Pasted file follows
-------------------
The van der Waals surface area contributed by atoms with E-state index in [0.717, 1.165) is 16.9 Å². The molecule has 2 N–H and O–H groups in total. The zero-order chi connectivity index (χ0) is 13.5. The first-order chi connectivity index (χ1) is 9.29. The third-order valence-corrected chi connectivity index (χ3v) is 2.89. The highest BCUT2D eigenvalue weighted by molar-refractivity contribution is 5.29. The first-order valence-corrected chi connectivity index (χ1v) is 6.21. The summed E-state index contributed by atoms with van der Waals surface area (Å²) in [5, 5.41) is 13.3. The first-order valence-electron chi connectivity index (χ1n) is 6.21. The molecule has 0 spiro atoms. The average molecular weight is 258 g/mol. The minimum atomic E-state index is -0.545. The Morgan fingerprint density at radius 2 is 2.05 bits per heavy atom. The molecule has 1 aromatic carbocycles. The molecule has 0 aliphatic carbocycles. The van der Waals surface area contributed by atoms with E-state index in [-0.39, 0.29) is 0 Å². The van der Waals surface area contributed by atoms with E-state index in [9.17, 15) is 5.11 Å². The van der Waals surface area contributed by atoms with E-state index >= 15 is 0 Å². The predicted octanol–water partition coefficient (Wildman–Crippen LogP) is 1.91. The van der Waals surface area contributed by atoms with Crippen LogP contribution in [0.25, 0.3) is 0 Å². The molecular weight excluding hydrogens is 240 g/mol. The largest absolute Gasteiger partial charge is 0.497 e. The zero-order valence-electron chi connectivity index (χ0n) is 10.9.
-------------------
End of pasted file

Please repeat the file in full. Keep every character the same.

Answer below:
The van der Waals surface area contributed by atoms with E-state index in [0.717, 1.165) is 16.9 Å². The molecule has 2 N–H and O–H groups in total. The zero-order chi connectivity index (χ0) is 13.5. The first-order chi connectivity index (χ1) is 9.29. The third-order valence-corrected chi connectivity index (χ3v) is 2.89. The highest BCUT2D eigenvalue weighted by molar-refractivity contribution is 5.29. The first-order valence-corrected chi connectivity index (χ1v) is 6.21. The summed E-state index contributed by atoms with van der Waals surface area (Å²) in [5, 5.41) is 13.3. The first-order valence-electron chi connectivity index (χ1n) is 6.21. The molecule has 0 spiro atoms. The average molecular weight is 258 g/mol. The minimum atomic E-state index is -0.545. The Morgan fingerprint density at radius 2 is 2.05 bits per heavy atom. The molecule has 1 aromatic carbocycles. The molecule has 0 aliphatic carbocycles. The van der Waals surface area contributed by atoms with E-state index in [-0.39, 0.29) is 0 Å². The van der Waals surface area contributed by atoms with E-state index in [9.17, 15) is 5.11 Å². The van der Waals surface area contributed by atoms with E-state index >= 15 is 0 Å². The predicted octanol–water partition coefficient (Wildman–Crippen LogP) is 1.91. The van der Waals surface area contributed by atoms with Crippen LogP contribution in [0.25, 0.3) is 0 Å². The molecular weight excluding hydrogens is 240 g/mol. The largest absolute Gasteiger partial charge is 0.497 e. The zero-order valence-electron chi connectivity index (χ0n) is 10.9.